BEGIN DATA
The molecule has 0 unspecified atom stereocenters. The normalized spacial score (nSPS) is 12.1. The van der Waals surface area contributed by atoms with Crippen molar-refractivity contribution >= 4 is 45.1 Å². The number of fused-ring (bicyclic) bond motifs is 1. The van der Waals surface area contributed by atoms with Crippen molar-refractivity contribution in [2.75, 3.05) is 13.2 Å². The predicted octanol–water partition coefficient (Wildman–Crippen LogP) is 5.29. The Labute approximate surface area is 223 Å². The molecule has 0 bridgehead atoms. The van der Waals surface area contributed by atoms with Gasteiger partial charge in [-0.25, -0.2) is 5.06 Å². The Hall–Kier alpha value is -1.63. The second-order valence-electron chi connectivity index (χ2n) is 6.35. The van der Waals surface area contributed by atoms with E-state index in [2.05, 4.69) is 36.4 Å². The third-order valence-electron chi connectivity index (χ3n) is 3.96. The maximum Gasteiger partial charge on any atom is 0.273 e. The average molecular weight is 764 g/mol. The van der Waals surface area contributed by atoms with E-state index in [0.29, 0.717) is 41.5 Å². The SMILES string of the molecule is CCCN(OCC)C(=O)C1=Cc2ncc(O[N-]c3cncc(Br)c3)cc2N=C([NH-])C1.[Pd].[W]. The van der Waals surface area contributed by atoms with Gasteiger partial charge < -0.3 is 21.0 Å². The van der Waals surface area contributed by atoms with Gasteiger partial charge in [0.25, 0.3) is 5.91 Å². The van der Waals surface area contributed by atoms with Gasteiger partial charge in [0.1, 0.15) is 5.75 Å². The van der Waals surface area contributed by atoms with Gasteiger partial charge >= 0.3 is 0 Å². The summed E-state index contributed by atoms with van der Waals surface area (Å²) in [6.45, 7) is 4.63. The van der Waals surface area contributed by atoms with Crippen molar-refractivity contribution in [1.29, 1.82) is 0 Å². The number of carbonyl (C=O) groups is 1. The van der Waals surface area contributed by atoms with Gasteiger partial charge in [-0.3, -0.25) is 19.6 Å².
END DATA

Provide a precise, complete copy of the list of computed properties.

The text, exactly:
The molecule has 0 unspecified atom stereocenters. The normalized spacial score (nSPS) is 12.1. The van der Waals surface area contributed by atoms with Crippen molar-refractivity contribution >= 4 is 45.1 Å². The number of fused-ring (bicyclic) bond motifs is 1. The van der Waals surface area contributed by atoms with Crippen molar-refractivity contribution in [2.75, 3.05) is 13.2 Å². The predicted octanol–water partition coefficient (Wildman–Crippen LogP) is 5.29. The Labute approximate surface area is 223 Å². The molecule has 0 bridgehead atoms. The van der Waals surface area contributed by atoms with Gasteiger partial charge in [-0.25, -0.2) is 5.06 Å². The Hall–Kier alpha value is -1.63. The second-order valence-electron chi connectivity index (χ2n) is 6.35. The van der Waals surface area contributed by atoms with E-state index in [2.05, 4.69) is 36.4 Å². The third-order valence-electron chi connectivity index (χ3n) is 3.96. The maximum Gasteiger partial charge on any atom is 0.273 e. The average molecular weight is 764 g/mol. The van der Waals surface area contributed by atoms with E-state index in [0.29, 0.717) is 41.5 Å². The SMILES string of the molecule is CCCN(OCC)C(=O)C1=Cc2ncc(O[N-]c3cncc(Br)c3)cc2N=C([NH-])C1.[Pd].[W]. The van der Waals surface area contributed by atoms with Gasteiger partial charge < -0.3 is 21.0 Å². The van der Waals surface area contributed by atoms with Gasteiger partial charge in [0.25, 0.3) is 5.91 Å². The van der Waals surface area contributed by atoms with Gasteiger partial charge in [0.1, 0.15) is 5.75 Å². The van der Waals surface area contributed by atoms with Gasteiger partial charge >= 0.3 is 0 Å². The summed E-state index contributed by atoms with van der Waals surface area (Å²) in [6.45, 7) is 4.63. The van der Waals surface area contributed by atoms with Crippen molar-refractivity contribution in [1.29, 1.82) is 0 Å². The number of carbonyl (C=O) groups is 1. The van der Waals surface area contributed by atoms with Gasteiger partial charge in [-0.3, -0.25) is 19.6 Å².